About the collections
The Rasmus Meyer Collections
Foto: Thor Brødreskift
Industrialist Rasmus Meyer (1858—1916) from Bergen was a passionate art collector who amassed a vast amount of art during his lifetime.
Kode shows Rasmus Meyer’s collections in the museum carrying his name.
When Rasmus Meyer’s children donated the main part of their father’s collections to Bergen city in 1916 it was the most comprehensive private donation to the public Norway had ever seen.
The collection consists mainly of Norwegian art from the period 1814 to 1914. All in all, it holds more than 800 works, from visual art to furniture and interior parts.
Among the items are major works of prominent Norwegian artists like J. C. Dahl, Christian Krogh and Harriet Backer. Not least, the works of Edvard Munch gives the collection its great international importance.
Today, Rasmus Meyer’s collections at Kode are perceived as a fascinating time capsule of art that transcends time and space and a monument to a remarkable man with an extraordinary plan.
How did Meyer do his collecting?
Meyer came from a Bergen family with long trade traditions in Bergen. His father established Vaksdal mill outside Bergen in 1870 and Meyer became a partner in his father’s firm in 1890. They developed Vaksdal mill into of the most modern grain processing facilities in the Nordic region, and he also had success with his import operations.
Meyer’s good nose for business also showed itself in his work as a collector. He bought art purposefully and systematically, and the collection filled his extravagant house in Krybbebakken in Bergen to the brim.
In 1906 he worded his ambition: “… to collect of any artist who has been of any importance to Norwegian visual art a number of fine paintings that demonstrate the painter’s development down through the ages.”
His goal was for the collection to be publicly accessible and of wide appeal. Meyer dreamed of a building where his art could be exhibited for a larger audience.
What did he collect?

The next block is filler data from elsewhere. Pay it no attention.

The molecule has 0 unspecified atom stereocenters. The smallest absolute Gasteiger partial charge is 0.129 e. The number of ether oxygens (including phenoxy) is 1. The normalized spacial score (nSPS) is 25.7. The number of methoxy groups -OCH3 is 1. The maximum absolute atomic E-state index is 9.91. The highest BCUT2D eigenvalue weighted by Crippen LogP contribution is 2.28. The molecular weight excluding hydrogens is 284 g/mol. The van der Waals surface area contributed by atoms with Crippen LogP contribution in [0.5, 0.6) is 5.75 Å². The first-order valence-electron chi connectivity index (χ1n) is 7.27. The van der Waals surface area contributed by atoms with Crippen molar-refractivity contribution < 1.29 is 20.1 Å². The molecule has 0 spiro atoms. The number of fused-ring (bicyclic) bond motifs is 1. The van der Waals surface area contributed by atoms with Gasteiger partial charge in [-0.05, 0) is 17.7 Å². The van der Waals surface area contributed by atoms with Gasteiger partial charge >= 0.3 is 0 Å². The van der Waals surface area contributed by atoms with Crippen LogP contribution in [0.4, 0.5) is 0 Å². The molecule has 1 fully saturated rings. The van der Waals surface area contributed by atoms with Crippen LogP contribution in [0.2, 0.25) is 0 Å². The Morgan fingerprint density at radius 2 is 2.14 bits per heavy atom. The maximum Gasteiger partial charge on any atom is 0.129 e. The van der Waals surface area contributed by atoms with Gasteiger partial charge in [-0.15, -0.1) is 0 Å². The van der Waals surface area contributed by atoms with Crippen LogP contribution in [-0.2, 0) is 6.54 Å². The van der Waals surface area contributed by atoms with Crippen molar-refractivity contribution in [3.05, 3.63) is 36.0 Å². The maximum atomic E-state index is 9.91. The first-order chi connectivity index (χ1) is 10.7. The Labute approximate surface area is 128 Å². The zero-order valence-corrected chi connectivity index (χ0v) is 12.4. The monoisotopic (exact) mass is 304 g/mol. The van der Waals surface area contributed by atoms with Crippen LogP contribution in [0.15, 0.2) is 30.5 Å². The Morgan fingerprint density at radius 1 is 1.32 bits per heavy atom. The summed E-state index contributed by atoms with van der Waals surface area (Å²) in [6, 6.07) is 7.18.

Gradually, Meyer amassed an extensive collection of J. C. Dahl, the father of Norwegian painting, and the earliest Norwegian painters. Towards the end of his life he focused on buying artworks from notable contemporary artists.
When building his collection, Meyer connected with valuable advisers, among them the artist Erik Werenskiold. He also developed a personal relationship to many of the artists he bought works from, like Gerhard Munthe, Harriet Backer and Edvard Munch.
Other central artists in the collection are Hans Gude, Christina Krogh, Frits Thaulow, Kitty Kielland and Nikolai Astrup, as well as Norwegian Matisse students Henrik Sørensen and Jean Heiberg.
Harriet Backer: Ved lampelys (1890)
J.C. Dahl: Nigardsbreen (1844)
Adolph Tidemand: Bryllupstoget gjennom skogen (1873)
Edvard Munch: Kvinnen i tre stadier / Woman (1894)
Rasmus Meyer and Edvard Munch
Meyer was somewhat ahead of his time in his interest in Edvard Munch. His collection presents a unique opportunity to follow Munch’s artistic development throughout all the phases of his artistic career.
Rasmus Meyer managed to purchase 31 paintings, 104 graphic works and an ink drawing from Munch. In a letter to the artist in 1909, Meyer expressed his contentment:
Edvard Munch: Sommernatt. Inger på stranden / Summer Night. Inger on the Beach (1889)
Edvard Munch: Melankoli / Melancholy (1894-96)
Edvard Munch: Selvportrett / Self Portrait (1909)
Foto: Dag Fosse / Kode
Foto: Dag Fosse / Kode
Foto: Dag Fosse / Kode
The great donation
Rasmus Meyer chose to end his life in 1916. His heirs, children Gerda and Finn Meyer, decided that the collection should benefit the public in line with their father’s plans. In 1917, they donated the collection to Bergen municipality. The deed of gift listed 818 works of art, whereof 550 paintings and more than a hundred historic furniture and interior pieces.
They made the condition that the collection should be publicly exhibited as a whole. The municipality decided to build a public museum for the collection. In 1924, a new museum building had been erected by lake Lille Lungegårdsvann, designed for Bergen city by architect Ole Landmark.
The building is designed in a neo-Baroque style, and the rooms are meticulously adapted to the exhibited art and furniture.
Historisk foto fra Rasmus Meyers allé, udatert / Historical street view of Rasmus Meyers street, undated. Foto: Olai Schumann Olsen / Universitetsbiblioteket i Bergen
Det er snart 100 år siden museet som bærer Rasmus Meyers navn ble oppført.
Foto: Fra Kodes arkiv
Arkivfoto fra samlingen / from the collections, 1924. Foto: ukjent /unknown.
Rasmus Meyer was also trained as a gardener and had a large park on his summer house estate at Åstveit in addition to an artistic city garden in Fjellsiden. He was especially fond of tulips, which he grew different types of in his garden.
The flower appears both in the soapstone ornaments and in Hjørdis Landmark’s posthumous portrait painting of the collector.